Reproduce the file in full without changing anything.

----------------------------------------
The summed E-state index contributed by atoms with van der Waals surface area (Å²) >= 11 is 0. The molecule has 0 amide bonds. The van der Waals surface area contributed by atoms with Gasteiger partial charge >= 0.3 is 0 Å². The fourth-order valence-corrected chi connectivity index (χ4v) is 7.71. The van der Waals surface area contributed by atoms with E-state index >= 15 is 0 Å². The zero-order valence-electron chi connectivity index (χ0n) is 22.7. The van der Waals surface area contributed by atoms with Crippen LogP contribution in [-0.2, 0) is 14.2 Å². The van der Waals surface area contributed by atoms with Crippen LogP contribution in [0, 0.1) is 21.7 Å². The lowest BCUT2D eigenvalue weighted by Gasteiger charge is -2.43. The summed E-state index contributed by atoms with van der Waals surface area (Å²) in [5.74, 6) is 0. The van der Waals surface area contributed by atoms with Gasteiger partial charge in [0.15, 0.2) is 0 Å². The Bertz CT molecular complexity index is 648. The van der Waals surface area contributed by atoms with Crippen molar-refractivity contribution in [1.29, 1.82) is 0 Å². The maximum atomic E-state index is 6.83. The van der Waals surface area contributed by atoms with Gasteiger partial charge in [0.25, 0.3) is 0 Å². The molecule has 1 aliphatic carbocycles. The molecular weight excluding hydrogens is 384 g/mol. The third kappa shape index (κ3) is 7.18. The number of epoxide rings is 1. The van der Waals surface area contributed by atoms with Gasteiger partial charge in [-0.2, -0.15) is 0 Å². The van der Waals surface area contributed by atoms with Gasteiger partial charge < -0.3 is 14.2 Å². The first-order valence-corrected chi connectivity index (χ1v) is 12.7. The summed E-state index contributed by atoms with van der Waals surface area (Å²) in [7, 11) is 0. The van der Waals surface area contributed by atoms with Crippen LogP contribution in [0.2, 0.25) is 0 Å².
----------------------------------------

The summed E-state index contributed by atoms with van der Waals surface area (Å²) >= 11 is 0. The molecule has 0 amide bonds. The van der Waals surface area contributed by atoms with Gasteiger partial charge >= 0.3 is 0 Å². The fourth-order valence-corrected chi connectivity index (χ4v) is 7.71. The van der Waals surface area contributed by atoms with E-state index >= 15 is 0 Å². The zero-order valence-electron chi connectivity index (χ0n) is 22.7. The van der Waals surface area contributed by atoms with Crippen LogP contribution in [-0.2, 0) is 14.2 Å². The van der Waals surface area contributed by atoms with Crippen LogP contribution in [0, 0.1) is 21.7 Å². The lowest BCUT2D eigenvalue weighted by Gasteiger charge is -2.43. The summed E-state index contributed by atoms with van der Waals surface area (Å²) in [5.74, 6) is 0. The van der Waals surface area contributed by atoms with Gasteiger partial charge in [0.15, 0.2) is 0 Å². The Bertz CT molecular complexity index is 648. The van der Waals surface area contributed by atoms with Crippen molar-refractivity contribution in [1.29, 1.82) is 0 Å². The maximum atomic E-state index is 6.83. The van der Waals surface area contributed by atoms with Gasteiger partial charge in [0.25, 0.3) is 0 Å². The molecule has 1 aliphatic carbocycles. The molecular weight excluding hydrogens is 384 g/mol. The third kappa shape index (κ3) is 7.18. The number of epoxide rings is 1. The van der Waals surface area contributed by atoms with Gasteiger partial charge in [-0.2, -0.15) is 0 Å². The van der Waals surface area contributed by atoms with Gasteiger partial charge < -0.3 is 14.2 Å². The first-order valence-corrected chi connectivity index (χ1v) is 12.7. The summed E-state index contributed by atoms with van der Waals surface area (Å²) in [7, 11) is 0. The van der Waals surface area contributed by atoms with Crippen LogP contribution in [0.2, 0.25) is 0 Å².